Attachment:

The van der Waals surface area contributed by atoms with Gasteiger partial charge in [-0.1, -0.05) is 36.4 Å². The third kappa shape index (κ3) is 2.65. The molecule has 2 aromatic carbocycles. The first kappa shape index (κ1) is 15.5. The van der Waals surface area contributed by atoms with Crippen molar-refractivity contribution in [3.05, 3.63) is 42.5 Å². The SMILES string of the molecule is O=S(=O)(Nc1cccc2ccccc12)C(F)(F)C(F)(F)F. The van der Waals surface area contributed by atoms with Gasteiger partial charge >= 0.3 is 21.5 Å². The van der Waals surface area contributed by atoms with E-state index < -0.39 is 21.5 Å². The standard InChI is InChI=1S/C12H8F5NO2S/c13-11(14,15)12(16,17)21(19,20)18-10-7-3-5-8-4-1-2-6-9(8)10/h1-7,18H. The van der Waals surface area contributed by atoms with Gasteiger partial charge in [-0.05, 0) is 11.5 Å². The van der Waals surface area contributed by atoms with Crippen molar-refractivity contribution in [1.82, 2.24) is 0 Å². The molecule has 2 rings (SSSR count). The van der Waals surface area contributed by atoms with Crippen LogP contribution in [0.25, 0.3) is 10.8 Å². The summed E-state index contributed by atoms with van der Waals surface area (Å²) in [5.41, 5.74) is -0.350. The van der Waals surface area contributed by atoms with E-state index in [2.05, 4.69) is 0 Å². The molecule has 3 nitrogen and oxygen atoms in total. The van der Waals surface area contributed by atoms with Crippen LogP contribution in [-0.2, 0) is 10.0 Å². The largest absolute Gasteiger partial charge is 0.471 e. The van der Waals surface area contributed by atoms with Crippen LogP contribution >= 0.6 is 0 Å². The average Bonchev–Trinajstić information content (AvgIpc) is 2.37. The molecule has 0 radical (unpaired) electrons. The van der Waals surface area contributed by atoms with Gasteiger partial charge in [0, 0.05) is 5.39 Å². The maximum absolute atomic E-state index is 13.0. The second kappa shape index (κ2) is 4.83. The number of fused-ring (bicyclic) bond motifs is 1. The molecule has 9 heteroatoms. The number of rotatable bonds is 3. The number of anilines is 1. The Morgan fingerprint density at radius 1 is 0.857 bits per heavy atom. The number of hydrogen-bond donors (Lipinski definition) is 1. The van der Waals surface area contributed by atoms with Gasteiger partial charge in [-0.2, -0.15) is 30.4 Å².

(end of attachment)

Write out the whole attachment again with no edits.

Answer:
The van der Waals surface area contributed by atoms with Gasteiger partial charge in [-0.1, -0.05) is 36.4 Å². The third kappa shape index (κ3) is 2.65. The molecule has 2 aromatic carbocycles. The first kappa shape index (κ1) is 15.5. The van der Waals surface area contributed by atoms with Crippen molar-refractivity contribution in [3.05, 3.63) is 42.5 Å². The SMILES string of the molecule is O=S(=O)(Nc1cccc2ccccc12)C(F)(F)C(F)(F)F. The van der Waals surface area contributed by atoms with Gasteiger partial charge >= 0.3 is 21.5 Å². The van der Waals surface area contributed by atoms with E-state index < -0.39 is 21.5 Å². The standard InChI is InChI=1S/C12H8F5NO2S/c13-11(14,15)12(16,17)21(19,20)18-10-7-3-5-8-4-1-2-6-9(8)10/h1-7,18H. The van der Waals surface area contributed by atoms with Gasteiger partial charge in [-0.05, 0) is 11.5 Å². The van der Waals surface area contributed by atoms with Crippen molar-refractivity contribution in [1.82, 2.24) is 0 Å². The molecule has 2 rings (SSSR count). The van der Waals surface area contributed by atoms with Crippen LogP contribution in [0.25, 0.3) is 10.8 Å². The summed E-state index contributed by atoms with van der Waals surface area (Å²) in [5.41, 5.74) is -0.350. The van der Waals surface area contributed by atoms with E-state index in [2.05, 4.69) is 0 Å². The molecule has 3 nitrogen and oxygen atoms in total. The van der Waals surface area contributed by atoms with Crippen LogP contribution in [-0.2, 0) is 10.0 Å². The largest absolute Gasteiger partial charge is 0.471 e. The van der Waals surface area contributed by atoms with Crippen LogP contribution >= 0.6 is 0 Å². The average Bonchev–Trinajstić information content (AvgIpc) is 2.37. The molecule has 0 radical (unpaired) electrons. The van der Waals surface area contributed by atoms with Gasteiger partial charge in [0, 0.05) is 5.39 Å². The maximum absolute atomic E-state index is 13.0. The second kappa shape index (κ2) is 4.83. The number of fused-ring (bicyclic) bond motifs is 1. The molecule has 9 heteroatoms. The number of rotatable bonds is 3. The number of anilines is 1. The Morgan fingerprint density at radius 1 is 0.857 bits per heavy atom. The number of hydrogen-bond donors (Lipinski definition) is 1. The van der Waals surface area contributed by atoms with Gasteiger partial charge in [-0.2, -0.15) is 30.4 Å².